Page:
The video shown behind closed doors was meant to explain, at least in part, the President’s motivations, and the need for haste and secrecy in the days and hours leading up to Bergdahl’s release. But numerous Republicans, and several Democrats as well, say the video shows them very little in the way of compelling evidence that the Bergdahl trade was so urgent as to force the President to bypass Congress.

The President, digging in his heels, has been adamant: as commander-in-chief he has a responsibility to bring home young Americans who have been sent overseas to fight wars on behalf of the United States. “I make no apologies,” the President has said on several occasions this week. Susan Rice, when asked by CNN reporters to clarify why she characterized Bergdahl in such glowing terms only a week before, attempted to backpedal as deftly as possible under the circumstances: Bergdahl volunteered to serve his country, and risked his life to accept duty in Afghanistan.

Meanwhile, the chorus of negative reviews by members of Bergdahl’s team cast an unfiltered light on his actions in the field. Many veterans of foreign wars and many former service members—though in general agreement that Bergdahl is innocent until proven guilty (of desertion, or of abetting the enemy, as a few have asserted)—say that the sergeant should not be termed a hero. For most of his Army comrades who were serving with him at the time of his disappearance in 2009, Bergdahl went AWOL, plain and simple, and may have been responsible for the death of at least six other soldiers in the long search-and-rescue operations that followed. Worse, some in his unit have implied that their patrols came under more direct and well-orchestrated attacks in the weeks after Bergdahl fell into the hands of the Taliban.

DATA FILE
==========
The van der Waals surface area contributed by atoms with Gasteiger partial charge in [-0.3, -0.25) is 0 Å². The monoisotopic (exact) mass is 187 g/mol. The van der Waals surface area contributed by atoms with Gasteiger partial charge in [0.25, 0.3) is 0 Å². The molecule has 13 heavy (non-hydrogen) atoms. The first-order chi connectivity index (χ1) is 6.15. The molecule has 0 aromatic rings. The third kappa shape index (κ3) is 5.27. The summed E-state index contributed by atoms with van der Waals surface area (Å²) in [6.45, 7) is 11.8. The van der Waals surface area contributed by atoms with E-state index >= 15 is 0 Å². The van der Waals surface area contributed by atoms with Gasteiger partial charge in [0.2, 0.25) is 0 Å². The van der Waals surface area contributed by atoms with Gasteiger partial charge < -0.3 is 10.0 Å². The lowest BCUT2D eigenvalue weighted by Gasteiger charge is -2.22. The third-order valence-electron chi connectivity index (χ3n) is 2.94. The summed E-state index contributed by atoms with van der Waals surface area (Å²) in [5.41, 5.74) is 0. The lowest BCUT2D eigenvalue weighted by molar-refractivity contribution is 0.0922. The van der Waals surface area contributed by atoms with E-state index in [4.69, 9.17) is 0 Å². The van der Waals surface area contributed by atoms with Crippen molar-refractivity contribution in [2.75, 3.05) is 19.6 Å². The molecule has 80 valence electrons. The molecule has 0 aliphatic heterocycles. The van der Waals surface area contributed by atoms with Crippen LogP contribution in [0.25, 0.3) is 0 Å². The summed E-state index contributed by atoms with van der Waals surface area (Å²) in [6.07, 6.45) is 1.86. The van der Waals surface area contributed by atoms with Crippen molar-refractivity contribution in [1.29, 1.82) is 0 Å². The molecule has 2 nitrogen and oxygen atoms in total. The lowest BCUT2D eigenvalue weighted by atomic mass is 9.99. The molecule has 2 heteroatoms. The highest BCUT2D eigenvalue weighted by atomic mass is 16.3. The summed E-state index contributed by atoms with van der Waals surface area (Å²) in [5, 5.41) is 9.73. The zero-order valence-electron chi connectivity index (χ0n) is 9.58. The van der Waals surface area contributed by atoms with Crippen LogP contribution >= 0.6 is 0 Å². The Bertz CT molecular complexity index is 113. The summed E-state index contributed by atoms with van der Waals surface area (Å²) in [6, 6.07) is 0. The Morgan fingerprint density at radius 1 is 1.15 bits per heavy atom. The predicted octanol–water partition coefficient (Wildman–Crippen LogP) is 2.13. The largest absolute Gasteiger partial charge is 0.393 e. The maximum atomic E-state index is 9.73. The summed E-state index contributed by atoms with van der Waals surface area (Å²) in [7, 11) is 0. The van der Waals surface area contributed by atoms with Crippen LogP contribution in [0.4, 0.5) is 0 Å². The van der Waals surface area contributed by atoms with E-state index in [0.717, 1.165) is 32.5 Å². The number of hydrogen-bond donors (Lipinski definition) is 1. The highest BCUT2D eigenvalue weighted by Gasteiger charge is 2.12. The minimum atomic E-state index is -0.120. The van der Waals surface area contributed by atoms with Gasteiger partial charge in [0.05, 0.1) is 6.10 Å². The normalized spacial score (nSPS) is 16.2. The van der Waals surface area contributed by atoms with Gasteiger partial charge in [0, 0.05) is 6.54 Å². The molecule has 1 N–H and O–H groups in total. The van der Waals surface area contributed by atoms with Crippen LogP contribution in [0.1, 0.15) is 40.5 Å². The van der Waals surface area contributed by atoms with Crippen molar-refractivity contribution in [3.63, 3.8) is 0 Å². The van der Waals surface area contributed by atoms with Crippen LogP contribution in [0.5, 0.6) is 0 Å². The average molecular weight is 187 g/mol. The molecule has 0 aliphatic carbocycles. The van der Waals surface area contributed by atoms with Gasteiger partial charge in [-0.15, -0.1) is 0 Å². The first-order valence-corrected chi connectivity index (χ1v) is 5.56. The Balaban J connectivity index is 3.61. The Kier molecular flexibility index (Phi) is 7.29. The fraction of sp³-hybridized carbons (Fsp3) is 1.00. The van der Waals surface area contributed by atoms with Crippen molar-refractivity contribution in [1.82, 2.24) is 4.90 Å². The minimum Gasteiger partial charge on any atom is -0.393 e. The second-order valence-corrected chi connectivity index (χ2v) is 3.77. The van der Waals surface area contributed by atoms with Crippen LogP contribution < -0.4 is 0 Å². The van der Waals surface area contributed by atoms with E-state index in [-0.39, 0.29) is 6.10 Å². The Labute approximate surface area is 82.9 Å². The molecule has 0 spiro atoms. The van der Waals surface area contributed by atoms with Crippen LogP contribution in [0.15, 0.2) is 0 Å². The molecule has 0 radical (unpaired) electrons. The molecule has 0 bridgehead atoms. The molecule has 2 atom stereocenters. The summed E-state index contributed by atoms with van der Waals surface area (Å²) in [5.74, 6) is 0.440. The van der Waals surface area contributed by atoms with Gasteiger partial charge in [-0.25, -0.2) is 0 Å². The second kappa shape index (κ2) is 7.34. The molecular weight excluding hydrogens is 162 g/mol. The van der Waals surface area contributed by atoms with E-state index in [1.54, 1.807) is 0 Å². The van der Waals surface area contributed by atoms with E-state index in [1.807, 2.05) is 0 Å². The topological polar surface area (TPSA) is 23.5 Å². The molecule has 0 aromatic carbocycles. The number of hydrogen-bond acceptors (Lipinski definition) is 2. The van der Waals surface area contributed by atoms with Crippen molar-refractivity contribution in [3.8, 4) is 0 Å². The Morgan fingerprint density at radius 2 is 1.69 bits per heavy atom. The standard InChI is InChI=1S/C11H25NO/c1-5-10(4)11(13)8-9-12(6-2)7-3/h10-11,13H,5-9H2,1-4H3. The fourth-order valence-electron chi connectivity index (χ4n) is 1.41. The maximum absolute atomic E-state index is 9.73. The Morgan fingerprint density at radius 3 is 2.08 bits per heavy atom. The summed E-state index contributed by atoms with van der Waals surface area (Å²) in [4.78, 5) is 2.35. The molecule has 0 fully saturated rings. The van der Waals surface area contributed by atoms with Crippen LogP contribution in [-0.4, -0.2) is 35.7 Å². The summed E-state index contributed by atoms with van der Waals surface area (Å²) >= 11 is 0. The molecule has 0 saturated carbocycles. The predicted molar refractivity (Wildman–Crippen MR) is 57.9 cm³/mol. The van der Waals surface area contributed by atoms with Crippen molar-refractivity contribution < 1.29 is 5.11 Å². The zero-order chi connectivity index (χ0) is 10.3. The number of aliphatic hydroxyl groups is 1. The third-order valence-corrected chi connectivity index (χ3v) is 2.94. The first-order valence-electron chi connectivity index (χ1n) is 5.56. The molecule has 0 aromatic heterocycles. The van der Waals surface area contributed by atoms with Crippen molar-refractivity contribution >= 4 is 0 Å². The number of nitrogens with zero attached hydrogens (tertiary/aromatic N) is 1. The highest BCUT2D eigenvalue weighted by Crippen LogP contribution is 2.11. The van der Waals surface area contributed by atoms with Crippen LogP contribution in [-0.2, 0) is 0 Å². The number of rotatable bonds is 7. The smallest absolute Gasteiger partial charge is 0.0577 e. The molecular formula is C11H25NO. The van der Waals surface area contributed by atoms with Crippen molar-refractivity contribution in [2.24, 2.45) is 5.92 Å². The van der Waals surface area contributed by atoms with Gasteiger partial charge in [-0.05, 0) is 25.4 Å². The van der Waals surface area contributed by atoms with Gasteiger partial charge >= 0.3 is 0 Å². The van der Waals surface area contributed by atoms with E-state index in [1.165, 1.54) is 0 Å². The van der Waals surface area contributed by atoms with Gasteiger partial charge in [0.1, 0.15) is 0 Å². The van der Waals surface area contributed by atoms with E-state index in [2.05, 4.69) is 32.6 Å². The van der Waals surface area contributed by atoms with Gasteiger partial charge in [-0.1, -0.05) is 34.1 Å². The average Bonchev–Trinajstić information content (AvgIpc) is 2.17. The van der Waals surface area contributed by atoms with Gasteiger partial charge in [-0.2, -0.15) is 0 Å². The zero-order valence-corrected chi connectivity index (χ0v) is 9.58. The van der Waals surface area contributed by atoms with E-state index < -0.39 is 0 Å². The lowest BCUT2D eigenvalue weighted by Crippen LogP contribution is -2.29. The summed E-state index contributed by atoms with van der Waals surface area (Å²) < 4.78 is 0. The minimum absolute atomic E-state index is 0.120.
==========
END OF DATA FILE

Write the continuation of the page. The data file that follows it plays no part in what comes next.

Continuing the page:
Clearly the White House was not prepared for the ferocity of negatives flowing from actively serving soldiers—and former team members—of Bergdahl’s unit, a phenomenon made more troubling to some military analysts who see those around the President as being out of touch with the possibility that Bergdahl may have willingly provided information to the Taliban.

Negative reaction nationally had grown so ferocious that in Bergdahl’s hometown of Hailey, Idaho, city-wide celebrations were cancelled when organizers and local law enforcement agreed that protests and crowds would overwhelm the city’s ability to manage events. The City, a local TV station and the local newspaper were flooded with calls, emails and text messages—the majority of them negative—and many of the negative comments came from veterans or veterans’ groups. One email said sarcastically, “I have an idea: send an invitation to the parents and families of the 6 honorable soldiers killed trying to find him on his ‘walkabout’.”

On Friday, the President again met the controversy head-on in an interview with NBC News’ Brian Williams, recorded at Normandy in France where the Obama and thousands of others had gathered to celebrate and honor the 70th anniversary of D-Day. The President told Williams that despite the controversy, if it came down to making the same choice, he would follow the same course of action.

“This is something that I would do again,” the President told Williams, “and I will continue to do wherever I have an opportunity, if I have a member of our military who’s in captivity.”

Related Thursday Review articles:

The Bergdahl Tradeoff and a Full Stop; R. Alan Clanton; Thursday Review; June 4, 2014.